All disputes over the meanings of science fiction jargon are now at an end. The people who produce Oxford English Dictionary have spoken. And if you believe that, you're no trufan and probably have never even been to a con. But that doesn't matter. Jeff Prucher and the Oxford University Press -- with help from many people, including an editorial board from NESFA -- have produced a valuable and enjoyable reference work on science fiction terminology.
The entries are detailed, usually with multiple examples, and include the earliest relevant published use that could be found of the terms. For instance, when did fen first refer to fannish periodicals as zines? Both "fannish" and "zine" had there first recorded appearance in Jack Speer's Fancyclopedia of 1944.
Not only fannish jargon (aka fanspeak) is covered, but also terms from science fiction which have become part of the language, in some cases escaping into real life. Examples are waldo, robot, genetic engineering, and spaceship.
The book can be useful ammunition in controversies over the origins of some terms, though nothing short of a planet-killer will end the arguments. For instance, the entry on "filk" correctly traces the term to an unpublished essay titled "The Influence of Science Fiction on Modern American Filk Music" by Lee Jacobs. In that article, "filk" was a simple typographical error for "folk," but it stuck.
Amusingly, the entry itself contains a typographical error. The first "filk song" published as such was Poul Anderson's "Barbarous Allen," originally printed in a fanzine called Die Zeitschrift für Vollständigen Unsinn. The zine wasn't a German-language one; the publisher just whimsically decided that "The Journal for Complete Nonsense" would sound more impressive if translated into German. The dictionary, probably following some sources on the Web, omits the umlaut in "vollständigen." Being a bit obsessive on the subject, I contacted the UCR Library, which has the zine in Bruce Pelz's fanzine collection, and verified that the zine correctly spelled its title.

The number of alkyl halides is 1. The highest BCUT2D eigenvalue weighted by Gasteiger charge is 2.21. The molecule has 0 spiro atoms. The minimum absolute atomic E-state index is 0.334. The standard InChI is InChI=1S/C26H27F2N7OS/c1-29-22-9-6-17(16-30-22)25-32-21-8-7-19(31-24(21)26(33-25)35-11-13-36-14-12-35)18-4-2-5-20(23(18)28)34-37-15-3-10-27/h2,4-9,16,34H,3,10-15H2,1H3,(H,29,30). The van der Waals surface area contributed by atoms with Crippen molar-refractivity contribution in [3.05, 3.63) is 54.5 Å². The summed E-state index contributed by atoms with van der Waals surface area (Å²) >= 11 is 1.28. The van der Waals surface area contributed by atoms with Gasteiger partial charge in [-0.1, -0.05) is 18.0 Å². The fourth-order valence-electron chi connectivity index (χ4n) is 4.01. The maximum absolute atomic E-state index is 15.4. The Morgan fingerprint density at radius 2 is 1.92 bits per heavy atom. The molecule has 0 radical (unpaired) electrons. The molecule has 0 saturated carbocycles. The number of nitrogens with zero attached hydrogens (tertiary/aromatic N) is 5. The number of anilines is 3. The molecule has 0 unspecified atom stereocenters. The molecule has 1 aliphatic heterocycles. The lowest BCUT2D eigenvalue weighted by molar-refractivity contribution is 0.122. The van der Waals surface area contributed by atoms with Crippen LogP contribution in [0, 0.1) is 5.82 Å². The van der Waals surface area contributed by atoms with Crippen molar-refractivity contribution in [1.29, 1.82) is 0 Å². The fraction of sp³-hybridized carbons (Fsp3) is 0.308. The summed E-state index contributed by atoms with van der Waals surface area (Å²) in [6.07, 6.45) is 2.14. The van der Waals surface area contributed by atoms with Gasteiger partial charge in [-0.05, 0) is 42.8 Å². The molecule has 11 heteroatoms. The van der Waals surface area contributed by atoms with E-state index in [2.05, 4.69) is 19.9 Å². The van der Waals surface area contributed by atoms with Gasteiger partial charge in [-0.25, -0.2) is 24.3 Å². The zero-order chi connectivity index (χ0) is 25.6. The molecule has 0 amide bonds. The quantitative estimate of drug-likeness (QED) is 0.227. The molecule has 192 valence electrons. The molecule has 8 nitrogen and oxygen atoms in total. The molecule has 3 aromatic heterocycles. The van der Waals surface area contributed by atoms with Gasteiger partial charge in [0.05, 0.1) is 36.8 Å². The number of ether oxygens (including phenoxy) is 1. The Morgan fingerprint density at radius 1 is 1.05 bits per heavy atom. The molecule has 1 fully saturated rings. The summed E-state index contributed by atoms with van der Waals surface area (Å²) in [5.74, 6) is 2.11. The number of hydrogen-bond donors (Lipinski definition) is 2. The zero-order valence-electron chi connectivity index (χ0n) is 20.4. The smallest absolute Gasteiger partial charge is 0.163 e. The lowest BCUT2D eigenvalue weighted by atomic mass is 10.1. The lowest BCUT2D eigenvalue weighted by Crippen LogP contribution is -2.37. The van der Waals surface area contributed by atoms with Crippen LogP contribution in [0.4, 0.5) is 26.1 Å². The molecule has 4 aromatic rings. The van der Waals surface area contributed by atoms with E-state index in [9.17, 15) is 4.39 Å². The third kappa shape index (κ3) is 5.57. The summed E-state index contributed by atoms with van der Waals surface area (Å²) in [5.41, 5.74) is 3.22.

In addition to the regular entries, there are sidebar pages with longer discussions of topics like "time travel," "Earthlings," and "Star Trek." These discuss broader concepts and related terms.
"Science fiction" is itself included -- and it's one of the toughest words to define in a way that fans will agree on. The first definition handles it well:
1. a genre (of literature, film, etc.) in which the setting differs from our own world (e.g. by the invention of new technology, through contact with aliens, by having a different history, etc.), and in which the difference is based on extrapolations made from one or more changes or suppositions; hence, such a genre in which the difference is explained (explicitly or implicitly) in scientific or rational, as opposed to supernatural, terms.
But some may find that too restrictive, so definition 3 is a reference to "imaginative fiction". That's unfortunate, since "imaginative fiction" is defined to include pure fantasy. As I said, this book won't settle all arguments, and it may even start some.
If you're an actifan, your name or the names of people you know may well be listed in the acknowledgements, giving you a bit of egoboo. Mine is, though I'm not sure that any of the citations I submitted made it to the final copy.
If you're a journalist assigned to cover a science fiction convention, browsing it in advance may be useful. Be sure to read the entry on "sci-fi" to avoid a common blunder. For SF fans, the book is fun to read while providing fascinating bits of history.
Available from Oxford University press or from your local bookstore.